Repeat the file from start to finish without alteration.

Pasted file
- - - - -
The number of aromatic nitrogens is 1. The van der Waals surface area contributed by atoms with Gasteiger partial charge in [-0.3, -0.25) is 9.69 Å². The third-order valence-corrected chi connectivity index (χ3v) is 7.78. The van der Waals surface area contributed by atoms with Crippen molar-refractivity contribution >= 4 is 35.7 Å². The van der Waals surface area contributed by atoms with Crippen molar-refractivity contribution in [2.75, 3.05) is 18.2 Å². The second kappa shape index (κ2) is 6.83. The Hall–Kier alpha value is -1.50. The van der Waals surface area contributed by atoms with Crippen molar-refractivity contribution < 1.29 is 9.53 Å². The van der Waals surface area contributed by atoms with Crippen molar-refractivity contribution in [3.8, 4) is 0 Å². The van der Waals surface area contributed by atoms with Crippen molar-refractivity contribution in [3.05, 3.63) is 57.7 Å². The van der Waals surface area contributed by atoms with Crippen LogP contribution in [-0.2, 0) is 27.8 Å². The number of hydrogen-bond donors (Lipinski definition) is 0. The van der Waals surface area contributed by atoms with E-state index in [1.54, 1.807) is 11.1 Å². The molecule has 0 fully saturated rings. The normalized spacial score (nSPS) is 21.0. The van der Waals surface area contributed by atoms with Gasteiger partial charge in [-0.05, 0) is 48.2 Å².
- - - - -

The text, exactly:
The number of aromatic nitrogens is 1. The van der Waals surface area contributed by atoms with Gasteiger partial charge in [-0.3, -0.25) is 9.69 Å². The third-order valence-corrected chi connectivity index (χ3v) is 7.78. The van der Waals surface area contributed by atoms with Crippen molar-refractivity contribution >= 4 is 35.7 Å². The van der Waals surface area contributed by atoms with Crippen molar-refractivity contribution in [2.75, 3.05) is 18.2 Å². The second kappa shape index (κ2) is 6.83. The Hall–Kier alpha value is -1.50. The van der Waals surface area contributed by atoms with Crippen molar-refractivity contribution < 1.29 is 9.53 Å². The van der Waals surface area contributed by atoms with Crippen molar-refractivity contribution in [3.8, 4) is 0 Å². The van der Waals surface area contributed by atoms with Crippen molar-refractivity contribution in [3.05, 3.63) is 57.7 Å². The van der Waals surface area contributed by atoms with Crippen LogP contribution in [-0.2, 0) is 27.8 Å². The number of hydrogen-bond donors (Lipinski definition) is 0. The van der Waals surface area contributed by atoms with E-state index in [1.54, 1.807) is 11.1 Å². The molecule has 0 fully saturated rings. The normalized spacial score (nSPS) is 21.0. The van der Waals surface area contributed by atoms with Gasteiger partial charge in [-0.05, 0) is 48.2 Å².